I have been a serious woodworker for 10 years, but I still have trouble with the lathe. I work with oak frequently and often catch and chip parts or gouge them badly. This happens with gouges and skews. I just don’t seem to know the best way to bring the tool to the work. Is there a good guide somewhere (with lots of pictures) that shows the proper way to use the tools?
Michael Dresdner: There are many good books and videos on turning basics. I’m fond of Richard Raffin’s works, but there are certainly others that are excellent. For now, here’s a tip to help you over the hump. Gouging is often caused by entering the wood too fast, or at too low an angle … and the cutting tool catches the wood. Try this trick: Rest the bevel of the tool on the spinning wood. It will just sit there as the wood spins. Now slowly back the tool outward until the cutting edge just starts to engage. By laying the bevel on the wood first, it gives you time and control over how the cutter addresses the wood.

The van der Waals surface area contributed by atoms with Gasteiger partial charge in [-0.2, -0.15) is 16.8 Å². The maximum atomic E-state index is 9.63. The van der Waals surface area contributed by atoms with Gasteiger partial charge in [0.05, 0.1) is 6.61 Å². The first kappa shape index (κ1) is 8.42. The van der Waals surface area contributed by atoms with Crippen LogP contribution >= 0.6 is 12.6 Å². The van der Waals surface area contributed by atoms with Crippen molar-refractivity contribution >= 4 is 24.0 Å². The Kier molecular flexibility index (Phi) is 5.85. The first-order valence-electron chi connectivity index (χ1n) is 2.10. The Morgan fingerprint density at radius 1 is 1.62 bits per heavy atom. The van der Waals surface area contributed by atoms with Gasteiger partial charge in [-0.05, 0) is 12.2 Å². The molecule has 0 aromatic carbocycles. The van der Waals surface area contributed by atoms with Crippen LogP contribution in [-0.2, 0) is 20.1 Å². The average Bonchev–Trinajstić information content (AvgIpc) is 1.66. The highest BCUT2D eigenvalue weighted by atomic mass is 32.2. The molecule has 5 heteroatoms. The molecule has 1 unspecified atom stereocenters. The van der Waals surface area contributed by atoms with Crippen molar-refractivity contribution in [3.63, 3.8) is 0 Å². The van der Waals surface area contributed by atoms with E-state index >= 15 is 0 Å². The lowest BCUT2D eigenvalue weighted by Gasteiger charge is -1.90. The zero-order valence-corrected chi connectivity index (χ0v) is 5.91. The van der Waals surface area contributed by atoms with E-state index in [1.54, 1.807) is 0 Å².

Rob Johnstone: I am not a turning expert by any means, but just a few minutes this last summer with Steve Blenk (who is an expert) gave me the answer to your question. He taught me how to “ride the bevel” when engaging the cutting edge of a turning tool. Here’s how it works. You place your tool onto the rotating stock in such a way that only the bevel of the tool is making contact. (This is after the basic “roughing out” has been done.) Now, gently start to rock the tool towards the cutting edge and you’ll feel it as it engages with the stock. You will be surprised at the control this adds to the turning process. Hope this helps.